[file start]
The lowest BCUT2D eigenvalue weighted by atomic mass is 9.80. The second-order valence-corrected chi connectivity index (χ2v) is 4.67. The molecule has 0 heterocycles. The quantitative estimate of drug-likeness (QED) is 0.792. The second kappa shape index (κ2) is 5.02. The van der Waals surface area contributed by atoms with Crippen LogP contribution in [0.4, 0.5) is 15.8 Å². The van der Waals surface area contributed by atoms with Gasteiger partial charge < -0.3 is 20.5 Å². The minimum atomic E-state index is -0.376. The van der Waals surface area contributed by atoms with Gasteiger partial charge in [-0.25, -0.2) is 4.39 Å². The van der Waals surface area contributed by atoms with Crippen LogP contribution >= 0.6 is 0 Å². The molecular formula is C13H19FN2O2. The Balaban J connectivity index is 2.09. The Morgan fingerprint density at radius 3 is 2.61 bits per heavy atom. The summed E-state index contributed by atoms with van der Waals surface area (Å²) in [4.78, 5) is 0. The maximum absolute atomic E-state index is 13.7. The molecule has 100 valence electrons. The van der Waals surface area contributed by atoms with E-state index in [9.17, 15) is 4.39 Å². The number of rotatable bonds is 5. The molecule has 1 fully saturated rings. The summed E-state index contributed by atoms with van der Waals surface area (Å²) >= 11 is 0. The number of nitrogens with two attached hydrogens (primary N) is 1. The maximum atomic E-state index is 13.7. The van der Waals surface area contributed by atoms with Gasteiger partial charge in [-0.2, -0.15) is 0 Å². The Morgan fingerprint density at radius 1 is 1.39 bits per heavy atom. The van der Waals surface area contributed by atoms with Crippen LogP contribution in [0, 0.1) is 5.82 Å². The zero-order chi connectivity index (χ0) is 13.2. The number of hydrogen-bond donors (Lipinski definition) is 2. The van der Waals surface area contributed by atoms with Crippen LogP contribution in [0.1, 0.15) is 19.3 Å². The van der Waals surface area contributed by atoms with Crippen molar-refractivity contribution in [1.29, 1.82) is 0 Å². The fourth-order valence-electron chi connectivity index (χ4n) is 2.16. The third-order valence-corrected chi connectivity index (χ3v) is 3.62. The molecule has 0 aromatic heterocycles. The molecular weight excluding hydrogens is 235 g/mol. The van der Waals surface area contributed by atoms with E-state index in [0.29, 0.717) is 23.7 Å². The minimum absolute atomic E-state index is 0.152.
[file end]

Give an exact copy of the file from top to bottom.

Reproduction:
The lowest BCUT2D eigenvalue weighted by atomic mass is 9.80. The second-order valence-corrected chi connectivity index (χ2v) is 4.67. The molecule has 0 heterocycles. The quantitative estimate of drug-likeness (QED) is 0.792. The second kappa shape index (κ2) is 5.02. The van der Waals surface area contributed by atoms with Crippen LogP contribution in [0.4, 0.5) is 15.8 Å². The van der Waals surface area contributed by atoms with Gasteiger partial charge < -0.3 is 20.5 Å². The minimum atomic E-state index is -0.376. The van der Waals surface area contributed by atoms with Gasteiger partial charge in [-0.25, -0.2) is 4.39 Å². The van der Waals surface area contributed by atoms with Crippen LogP contribution >= 0.6 is 0 Å². The molecular formula is C13H19FN2O2. The Balaban J connectivity index is 2.09. The Morgan fingerprint density at radius 3 is 2.61 bits per heavy atom. The summed E-state index contributed by atoms with van der Waals surface area (Å²) in [4.78, 5) is 0. The maximum absolute atomic E-state index is 13.7. The molecule has 100 valence electrons. The van der Waals surface area contributed by atoms with E-state index in [9.17, 15) is 4.39 Å². The number of rotatable bonds is 5. The molecule has 1 fully saturated rings. The summed E-state index contributed by atoms with van der Waals surface area (Å²) >= 11 is 0. The number of nitrogens with two attached hydrogens (primary N) is 1. The maximum atomic E-state index is 13.7. The van der Waals surface area contributed by atoms with Gasteiger partial charge in [-0.2, -0.15) is 0 Å². The Morgan fingerprint density at radius 1 is 1.39 bits per heavy atom. The van der Waals surface area contributed by atoms with Crippen LogP contribution in [0, 0.1) is 5.82 Å². The zero-order chi connectivity index (χ0) is 13.2. The number of hydrogen-bond donors (Lipinski definition) is 2. The van der Waals surface area contributed by atoms with Crippen LogP contribution in [0.1, 0.15) is 19.3 Å². The van der Waals surface area contributed by atoms with Crippen molar-refractivity contribution in [1.29, 1.82) is 0 Å². The fourth-order valence-electron chi connectivity index (χ4n) is 2.16. The third-order valence-corrected chi connectivity index (χ3v) is 3.62. The molecule has 0 aromatic heterocycles. The molecular weight excluding hydrogens is 235 g/mol. The van der Waals surface area contributed by atoms with E-state index in [0.29, 0.717) is 23.7 Å². The minimum absolute atomic E-state index is 0.152.